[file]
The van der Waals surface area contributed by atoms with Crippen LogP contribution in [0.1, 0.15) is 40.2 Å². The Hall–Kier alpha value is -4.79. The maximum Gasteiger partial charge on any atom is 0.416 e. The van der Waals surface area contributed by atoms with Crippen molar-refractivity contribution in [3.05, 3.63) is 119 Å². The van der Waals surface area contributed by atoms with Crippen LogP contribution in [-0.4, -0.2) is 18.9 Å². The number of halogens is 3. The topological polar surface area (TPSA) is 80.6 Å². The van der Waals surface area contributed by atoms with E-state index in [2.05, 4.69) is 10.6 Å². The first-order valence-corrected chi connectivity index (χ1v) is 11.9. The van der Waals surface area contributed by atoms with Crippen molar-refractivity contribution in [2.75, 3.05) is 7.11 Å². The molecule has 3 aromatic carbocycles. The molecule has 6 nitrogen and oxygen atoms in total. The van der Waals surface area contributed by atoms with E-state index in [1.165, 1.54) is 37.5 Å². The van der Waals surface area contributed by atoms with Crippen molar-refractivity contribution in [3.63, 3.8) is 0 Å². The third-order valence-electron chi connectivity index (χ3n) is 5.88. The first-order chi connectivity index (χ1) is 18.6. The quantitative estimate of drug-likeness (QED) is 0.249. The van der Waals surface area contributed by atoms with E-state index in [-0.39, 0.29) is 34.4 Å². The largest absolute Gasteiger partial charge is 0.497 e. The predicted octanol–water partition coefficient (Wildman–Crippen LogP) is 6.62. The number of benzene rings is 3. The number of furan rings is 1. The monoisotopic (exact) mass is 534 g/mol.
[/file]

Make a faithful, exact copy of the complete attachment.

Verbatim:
The van der Waals surface area contributed by atoms with Crippen LogP contribution in [0.1, 0.15) is 40.2 Å². The Hall–Kier alpha value is -4.79. The maximum Gasteiger partial charge on any atom is 0.416 e. The van der Waals surface area contributed by atoms with Crippen molar-refractivity contribution in [3.05, 3.63) is 119 Å². The van der Waals surface area contributed by atoms with Crippen LogP contribution in [-0.4, -0.2) is 18.9 Å². The number of halogens is 3. The topological polar surface area (TPSA) is 80.6 Å². The van der Waals surface area contributed by atoms with E-state index in [2.05, 4.69) is 10.6 Å². The first-order valence-corrected chi connectivity index (χ1v) is 11.9. The van der Waals surface area contributed by atoms with Crippen molar-refractivity contribution in [2.75, 3.05) is 7.11 Å². The molecule has 3 aromatic carbocycles. The molecule has 6 nitrogen and oxygen atoms in total. The van der Waals surface area contributed by atoms with E-state index in [1.165, 1.54) is 37.5 Å². The van der Waals surface area contributed by atoms with Crippen molar-refractivity contribution in [3.63, 3.8) is 0 Å². The third-order valence-electron chi connectivity index (χ3n) is 5.88. The first-order chi connectivity index (χ1) is 18.6. The quantitative estimate of drug-likeness (QED) is 0.249. The van der Waals surface area contributed by atoms with E-state index in [-0.39, 0.29) is 34.4 Å². The largest absolute Gasteiger partial charge is 0.497 e. The predicted octanol–water partition coefficient (Wildman–Crippen LogP) is 6.62. The number of benzene rings is 3. The number of furan rings is 1. The monoisotopic (exact) mass is 534 g/mol.